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Should You Put Small Groups Out Of Their Misery?

an excerpt from Brian Jones: A few years ago I brought in a nationally recognized pastor to do some consulting for our church. One of the things I remember the most about my time with him was a side conversation we had about small groups.

I haven’t really figured out the small group thing,” I confessed to him.

“Well, Brian, that’s because they don’t work.

Small groups are things that trick us into believing we’re serious about making disciples.

The problem is 90% of small groups never produce one single disciple, ever. They help Christians make shallow friendships for sure. They’re great at helping Christians feel a tenuous connection to their local church. And they do a bang-up job of teaching Christians how to act like other Christians in the evangelical Christian subculture. But when it comes to creating the kind of holistic disciples Jesus envisioned, the jury’s decision came back a long time ago – small groups just aren't working.”

“Finally,” I said, “I’ve met someone who’s got the guts to euthanize this small group sacred cow.”

I have been leading, participating in, championing, and applauding the efforts of small groups for the last 20 years of my ministry.

But now I’m done.

In my opinion they just don’t work.

And I’d like to talk about why. And why we pastors keep pushing them, as well as some thoughts as to what we could possibly replace them with.

I believe in creating disciples

…And I believe that this is what the church is called to do

…But in most instances disciples are created in spite of the small groups people participate in, not because of them

…And the problem is NOT the incredible staff members like Frank who lead
them in churches, or the sacrificial and godly people who serve as individual small group leaders, or the willing and committed people who participate in them, but the “wineskin” itself…an outdated structure who time has come to die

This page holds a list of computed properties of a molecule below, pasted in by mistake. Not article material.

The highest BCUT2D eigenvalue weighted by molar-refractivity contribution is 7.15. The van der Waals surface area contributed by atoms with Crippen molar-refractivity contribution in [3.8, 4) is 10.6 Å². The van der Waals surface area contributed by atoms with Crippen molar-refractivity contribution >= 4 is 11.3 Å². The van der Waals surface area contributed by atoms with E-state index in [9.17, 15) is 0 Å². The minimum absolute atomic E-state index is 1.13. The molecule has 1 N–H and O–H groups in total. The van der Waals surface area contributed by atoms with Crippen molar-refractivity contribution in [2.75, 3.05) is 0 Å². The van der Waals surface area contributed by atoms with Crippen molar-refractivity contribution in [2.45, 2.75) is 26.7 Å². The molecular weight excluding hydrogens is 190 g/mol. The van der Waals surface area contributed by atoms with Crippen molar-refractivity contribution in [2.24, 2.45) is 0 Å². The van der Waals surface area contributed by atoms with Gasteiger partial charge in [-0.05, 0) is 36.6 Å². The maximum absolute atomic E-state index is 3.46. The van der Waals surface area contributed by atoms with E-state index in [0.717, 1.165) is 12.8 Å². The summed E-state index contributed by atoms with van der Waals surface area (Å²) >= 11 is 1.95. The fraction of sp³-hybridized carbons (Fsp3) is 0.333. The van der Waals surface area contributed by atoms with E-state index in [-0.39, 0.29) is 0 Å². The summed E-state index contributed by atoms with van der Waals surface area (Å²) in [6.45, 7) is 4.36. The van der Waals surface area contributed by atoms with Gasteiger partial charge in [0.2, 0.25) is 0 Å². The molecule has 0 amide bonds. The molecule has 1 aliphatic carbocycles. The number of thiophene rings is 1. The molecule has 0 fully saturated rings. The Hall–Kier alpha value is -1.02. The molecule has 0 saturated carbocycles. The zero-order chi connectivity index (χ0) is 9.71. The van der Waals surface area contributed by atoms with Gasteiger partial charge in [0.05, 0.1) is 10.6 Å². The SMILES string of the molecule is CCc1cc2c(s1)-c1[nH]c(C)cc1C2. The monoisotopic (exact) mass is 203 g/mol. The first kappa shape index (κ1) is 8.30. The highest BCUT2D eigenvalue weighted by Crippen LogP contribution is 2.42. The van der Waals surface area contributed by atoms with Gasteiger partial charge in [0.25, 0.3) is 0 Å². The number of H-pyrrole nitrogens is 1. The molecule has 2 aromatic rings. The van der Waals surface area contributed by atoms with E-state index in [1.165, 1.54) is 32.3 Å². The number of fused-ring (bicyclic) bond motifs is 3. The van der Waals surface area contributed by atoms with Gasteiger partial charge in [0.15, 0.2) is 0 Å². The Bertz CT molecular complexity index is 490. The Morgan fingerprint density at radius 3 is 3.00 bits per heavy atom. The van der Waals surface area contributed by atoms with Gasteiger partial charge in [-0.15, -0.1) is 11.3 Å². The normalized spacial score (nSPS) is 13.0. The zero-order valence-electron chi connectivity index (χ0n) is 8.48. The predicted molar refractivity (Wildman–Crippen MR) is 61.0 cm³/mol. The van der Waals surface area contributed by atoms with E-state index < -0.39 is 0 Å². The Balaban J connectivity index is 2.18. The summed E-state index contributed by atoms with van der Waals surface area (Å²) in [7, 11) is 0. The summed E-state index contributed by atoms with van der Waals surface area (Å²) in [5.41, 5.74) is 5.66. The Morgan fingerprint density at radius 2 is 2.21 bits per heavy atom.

So I’d like to spark a conversation about how we can collectively address this problem.

And we would love it if you’d join in with us.

Read the rest HERE

my thoughts...

We have come to a similar conclusion here at The Vine Community Church. Small groups don't develop disciples. But we are still committed to them because we have altered our expectations. Small groups do have value.

Small groups are a doorway into connection and relationship within the church.

Small groups are a catalyst for service into the community.

Also Small groups become one of the fishing ponds that discipleship can be birthed from.

Currently we are going after discipleship with much intention. And the think that we tell the disciplers is that small groups provide a springboard for discipleship to take place. Of course the definition of small groups are broad. Home groups, men's groups, women's groups, serving groups, common cause groups - etc...

So we still have small groups, but we don't sell it as the tonic that will cure everything that ails you. Rather intentional and relationship driven discipleship must be happening throughout the DNA of the church in order for people to grow.

(ht: Brian Jones)


To say this this post was thought provoking would be a real understatement. Thanks so much for pointing out and commenting on Brian's article. I really need to do some reflection on the purpose/methods of small groups and discipleship. Some initial thoughts from my small group and I have been posted at
- I can't imagine ever not being a proponent of small groups for reasons you mention and others, but I can see that the overall discipleship process in churches is in need of some help. -- Larry

Great thoughts! At our congregation we did away with small groups because they became "comfortable." We are a small congregation and had two groups going with 15 people each. The attendance numbers remained the same and the groups never grew.

When we went to a traditional Wednesday Night Bible Study, our group grew and we are developing leaders now.

Just my thoughts.

That was very courageous to do...but the right thing, I believe.

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